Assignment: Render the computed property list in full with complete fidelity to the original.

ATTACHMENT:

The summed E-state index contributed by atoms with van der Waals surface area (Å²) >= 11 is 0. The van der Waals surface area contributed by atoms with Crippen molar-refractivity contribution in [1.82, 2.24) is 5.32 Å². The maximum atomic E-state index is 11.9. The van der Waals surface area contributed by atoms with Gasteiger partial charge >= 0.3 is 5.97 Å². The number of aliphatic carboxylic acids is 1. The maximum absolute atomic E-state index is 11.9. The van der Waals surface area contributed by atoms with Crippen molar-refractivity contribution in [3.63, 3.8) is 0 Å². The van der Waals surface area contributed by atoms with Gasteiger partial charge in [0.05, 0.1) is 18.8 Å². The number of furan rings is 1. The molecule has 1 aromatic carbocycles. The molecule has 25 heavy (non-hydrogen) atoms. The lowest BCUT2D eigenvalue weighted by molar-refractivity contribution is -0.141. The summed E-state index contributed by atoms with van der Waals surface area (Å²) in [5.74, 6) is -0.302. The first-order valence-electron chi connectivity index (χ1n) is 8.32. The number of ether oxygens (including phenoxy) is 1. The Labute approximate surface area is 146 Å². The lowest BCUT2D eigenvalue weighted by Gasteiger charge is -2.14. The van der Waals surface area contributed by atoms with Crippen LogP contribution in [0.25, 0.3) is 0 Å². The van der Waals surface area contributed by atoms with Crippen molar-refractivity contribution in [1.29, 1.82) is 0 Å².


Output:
The summed E-state index contributed by atoms with van der Waals surface area (Å²) >= 11 is 0. The van der Waals surface area contributed by atoms with Crippen molar-refractivity contribution in [1.82, 2.24) is 5.32 Å². The maximum atomic E-state index is 11.9. The van der Waals surface area contributed by atoms with Gasteiger partial charge >= 0.3 is 5.97 Å². The number of aliphatic carboxylic acids is 1. The maximum absolute atomic E-state index is 11.9. The van der Waals surface area contributed by atoms with Crippen molar-refractivity contribution in [3.63, 3.8) is 0 Å². The van der Waals surface area contributed by atoms with Gasteiger partial charge in [0.05, 0.1) is 18.8 Å². The number of furan rings is 1. The molecule has 1 aromatic carbocycles. The molecule has 25 heavy (non-hydrogen) atoms. The lowest BCUT2D eigenvalue weighted by molar-refractivity contribution is -0.141. The summed E-state index contributed by atoms with van der Waals surface area (Å²) in [5.74, 6) is -0.302. The first-order valence-electron chi connectivity index (χ1n) is 8.32. The number of ether oxygens (including phenoxy) is 1. The Labute approximate surface area is 146 Å². The lowest BCUT2D eigenvalue weighted by Gasteiger charge is -2.14. The van der Waals surface area contributed by atoms with Crippen LogP contribution in [0.25, 0.3) is 0 Å². The van der Waals surface area contributed by atoms with Crippen molar-refractivity contribution in [1.29, 1.82) is 0 Å².